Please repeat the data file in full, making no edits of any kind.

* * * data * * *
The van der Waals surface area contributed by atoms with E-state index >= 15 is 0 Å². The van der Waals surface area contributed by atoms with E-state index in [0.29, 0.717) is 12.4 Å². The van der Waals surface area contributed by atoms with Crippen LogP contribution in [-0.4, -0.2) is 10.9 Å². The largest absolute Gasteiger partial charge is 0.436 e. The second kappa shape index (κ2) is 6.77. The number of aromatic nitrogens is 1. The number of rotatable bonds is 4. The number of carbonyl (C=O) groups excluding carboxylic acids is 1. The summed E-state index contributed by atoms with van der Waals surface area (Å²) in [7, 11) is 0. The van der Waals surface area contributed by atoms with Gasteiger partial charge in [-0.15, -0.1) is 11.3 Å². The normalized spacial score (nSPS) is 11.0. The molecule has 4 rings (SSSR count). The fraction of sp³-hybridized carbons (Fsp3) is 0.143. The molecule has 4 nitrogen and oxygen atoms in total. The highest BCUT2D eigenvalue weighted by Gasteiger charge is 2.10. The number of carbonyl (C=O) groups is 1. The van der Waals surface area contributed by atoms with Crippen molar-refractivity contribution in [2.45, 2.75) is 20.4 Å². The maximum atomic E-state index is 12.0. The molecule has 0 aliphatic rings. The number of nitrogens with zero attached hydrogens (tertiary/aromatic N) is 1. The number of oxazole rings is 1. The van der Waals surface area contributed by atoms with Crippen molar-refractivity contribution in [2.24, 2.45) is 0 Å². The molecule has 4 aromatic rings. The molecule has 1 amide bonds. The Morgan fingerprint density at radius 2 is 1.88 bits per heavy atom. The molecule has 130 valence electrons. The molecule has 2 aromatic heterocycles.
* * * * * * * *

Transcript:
The van der Waals surface area contributed by atoms with E-state index >= 15 is 0 Å². The van der Waals surface area contributed by atoms with E-state index in [0.29, 0.717) is 12.4 Å². The van der Waals surface area contributed by atoms with Crippen LogP contribution in [-0.4, -0.2) is 10.9 Å². The largest absolute Gasteiger partial charge is 0.436 e. The second kappa shape index (κ2) is 6.77. The number of aromatic nitrogens is 1. The number of rotatable bonds is 4. The number of carbonyl (C=O) groups excluding carboxylic acids is 1. The summed E-state index contributed by atoms with van der Waals surface area (Å²) in [7, 11) is 0. The van der Waals surface area contributed by atoms with Gasteiger partial charge in [-0.15, -0.1) is 11.3 Å². The normalized spacial score (nSPS) is 11.0. The molecule has 4 rings (SSSR count). The fraction of sp³-hybridized carbons (Fsp3) is 0.143. The molecule has 4 nitrogen and oxygen atoms in total. The highest BCUT2D eigenvalue weighted by Gasteiger charge is 2.10. The number of carbonyl (C=O) groups is 1. The van der Waals surface area contributed by atoms with Crippen molar-refractivity contribution in [2.45, 2.75) is 20.4 Å². The maximum atomic E-state index is 12.0. The molecule has 0 aliphatic rings. The number of nitrogens with zero attached hydrogens (tertiary/aromatic N) is 1. The number of oxazole rings is 1. The van der Waals surface area contributed by atoms with Crippen molar-refractivity contribution in [2.24, 2.45) is 0 Å². The molecule has 4 aromatic rings. The molecule has 1 amide bonds. The Morgan fingerprint density at radius 2 is 1.88 bits per heavy atom. The molecule has 130 valence electrons. The molecule has 2 aromatic heterocycles.